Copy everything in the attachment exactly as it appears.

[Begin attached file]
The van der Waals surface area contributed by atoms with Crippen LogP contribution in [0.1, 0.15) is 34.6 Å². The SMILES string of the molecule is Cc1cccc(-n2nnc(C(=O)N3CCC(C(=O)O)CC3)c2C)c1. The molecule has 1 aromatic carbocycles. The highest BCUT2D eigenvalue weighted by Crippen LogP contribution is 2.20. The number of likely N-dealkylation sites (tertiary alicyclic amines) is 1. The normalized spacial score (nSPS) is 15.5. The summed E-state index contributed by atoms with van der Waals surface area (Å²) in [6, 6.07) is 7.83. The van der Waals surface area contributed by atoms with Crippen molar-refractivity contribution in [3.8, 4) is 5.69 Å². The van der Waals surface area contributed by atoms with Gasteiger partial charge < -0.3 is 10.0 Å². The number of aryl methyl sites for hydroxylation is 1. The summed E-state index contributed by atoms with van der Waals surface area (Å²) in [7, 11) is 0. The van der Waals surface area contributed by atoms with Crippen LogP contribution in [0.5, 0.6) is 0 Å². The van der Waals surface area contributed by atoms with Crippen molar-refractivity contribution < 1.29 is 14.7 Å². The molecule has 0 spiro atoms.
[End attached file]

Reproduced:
The van der Waals surface area contributed by atoms with Crippen LogP contribution in [0.1, 0.15) is 34.6 Å². The SMILES string of the molecule is Cc1cccc(-n2nnc(C(=O)N3CCC(C(=O)O)CC3)c2C)c1. The molecule has 1 aromatic carbocycles. The highest BCUT2D eigenvalue weighted by Crippen LogP contribution is 2.20. The number of likely N-dealkylation sites (tertiary alicyclic amines) is 1. The normalized spacial score (nSPS) is 15.5. The summed E-state index contributed by atoms with van der Waals surface area (Å²) in [6, 6.07) is 7.83. The van der Waals surface area contributed by atoms with Crippen molar-refractivity contribution in [3.8, 4) is 5.69 Å². The van der Waals surface area contributed by atoms with Gasteiger partial charge < -0.3 is 10.0 Å². The number of aryl methyl sites for hydroxylation is 1. The summed E-state index contributed by atoms with van der Waals surface area (Å²) in [7, 11) is 0. The van der Waals surface area contributed by atoms with Crippen LogP contribution in [0.5, 0.6) is 0 Å². The van der Waals surface area contributed by atoms with Crippen molar-refractivity contribution < 1.29 is 14.7 Å². The molecule has 0 spiro atoms.